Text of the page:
- Fraud protection. This free service protects your account from fraudulent transactions, lowering your costs and protecting your business.
- Merchant website integration. Amazon Payments provides a library of standardized payment buttons (and the code snippets to go with them) that you can add to your website. This library is available on the Merchant Tools page of their website.
Login and Pay with Amazon replaces several older services which are being retired. If you’ve used Amazon Payments in the past or are still using one of these older services, you’ll want to note the sunset dates and recommended alternatives:
- Checkout by Amazon – This was the old service that was used to sell both physical and digital products online. It has been replaced by Login and Pay with Amazon. While both services offer the same basic features, Login and Pay with Amazon features improved, more streamlined integration with merchant websites. Amazon Payments is still supporting Checkout by Amazon, but new user registrations are no longer being accepted. If you’re still using this old service, you should contact Amazon Payments to see about upgrading to Login and Pay with Amazon.
- Amazon Simple Pay – This service allowed merchants to sell digital products (i.e., video games or e-books) or collect donations. It offered the same features as Checkout by Amazon, but didn’t support the sale of tangible, physical goods. Amazon Simple Pay was retired on June 1, 2015, with existing account holders being migrated over to Login and Pay with Amazon. For more information, see their End-of-Life FAQ.
- Amazon Local Register – This service used a smartphone app and plug-in swiper to allow payments using a smartphone or tablet. Despite its apparent popularity, Amazon Payments stopped accepting new customers on October 30, 2015. The service was completely shut down on February 1, 2016. See the Amazon Register to be Discontinued FAQ for more details. While Amazon is not offering a replacement service, Square is an obvious alternative for merchants who need this capability.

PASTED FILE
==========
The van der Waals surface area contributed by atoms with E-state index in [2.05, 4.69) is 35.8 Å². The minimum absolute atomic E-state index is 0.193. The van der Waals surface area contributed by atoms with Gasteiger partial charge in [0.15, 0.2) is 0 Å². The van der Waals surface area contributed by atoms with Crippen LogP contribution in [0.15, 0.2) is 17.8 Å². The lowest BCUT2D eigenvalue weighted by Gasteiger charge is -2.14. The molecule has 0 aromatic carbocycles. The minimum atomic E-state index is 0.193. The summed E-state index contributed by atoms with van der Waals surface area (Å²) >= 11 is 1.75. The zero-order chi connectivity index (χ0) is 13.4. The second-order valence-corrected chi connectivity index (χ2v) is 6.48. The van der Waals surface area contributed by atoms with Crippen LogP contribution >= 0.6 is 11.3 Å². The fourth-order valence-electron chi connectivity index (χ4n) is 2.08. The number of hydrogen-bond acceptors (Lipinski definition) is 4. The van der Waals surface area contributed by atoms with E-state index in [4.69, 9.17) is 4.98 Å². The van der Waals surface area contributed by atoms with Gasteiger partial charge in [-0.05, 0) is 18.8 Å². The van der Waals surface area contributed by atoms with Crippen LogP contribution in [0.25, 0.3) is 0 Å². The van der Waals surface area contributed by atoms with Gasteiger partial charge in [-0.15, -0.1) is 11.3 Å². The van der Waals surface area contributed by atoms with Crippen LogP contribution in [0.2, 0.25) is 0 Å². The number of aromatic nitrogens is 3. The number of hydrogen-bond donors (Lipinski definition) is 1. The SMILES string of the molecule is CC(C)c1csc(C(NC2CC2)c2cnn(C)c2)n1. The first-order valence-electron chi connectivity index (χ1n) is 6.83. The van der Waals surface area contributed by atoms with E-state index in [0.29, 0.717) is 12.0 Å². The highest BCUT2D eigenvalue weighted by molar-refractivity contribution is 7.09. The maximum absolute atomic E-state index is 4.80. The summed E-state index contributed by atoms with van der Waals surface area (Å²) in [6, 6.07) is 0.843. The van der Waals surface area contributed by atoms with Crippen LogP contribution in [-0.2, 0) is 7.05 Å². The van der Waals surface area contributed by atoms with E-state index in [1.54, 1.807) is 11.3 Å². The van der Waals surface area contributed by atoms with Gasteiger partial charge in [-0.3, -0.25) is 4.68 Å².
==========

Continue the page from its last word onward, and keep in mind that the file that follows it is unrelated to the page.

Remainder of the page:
Fees and Rates:
Login and Pay with Amazon features a simple, easy-to-understand fee schedule which is disclosed in detail on their website. Here’s the basics:
2.9% processing fee + $0.30 authorization fee per transaction (for domestic US transactions)
3.9% processing fee + $0.30 authorization fee per transaction (for cross-border transactions)
That’s it. There are no monthly fees, no setup fees, and no fees for PCI compliance. There’s also no early termination fees, as contracts are month-to-month.
Fees are based on a percentage of each transaction amount (that’s the total cost of items plus shipping and tax) and the authorization fee. Note that after sales are posted as “shipped” Amazon holds funds for three to five days. You’ll also have all initial transactions held in Amazon’s reserve for 14 days when you open an account, so be prepared to wait longer to get paid at first. Chargebacks are charged a $20.00 disputed transaction fee. More details about the fee schedule are available here. Overall, these rates are very similar to what competitors like PayPal and 2Checkout will charge you.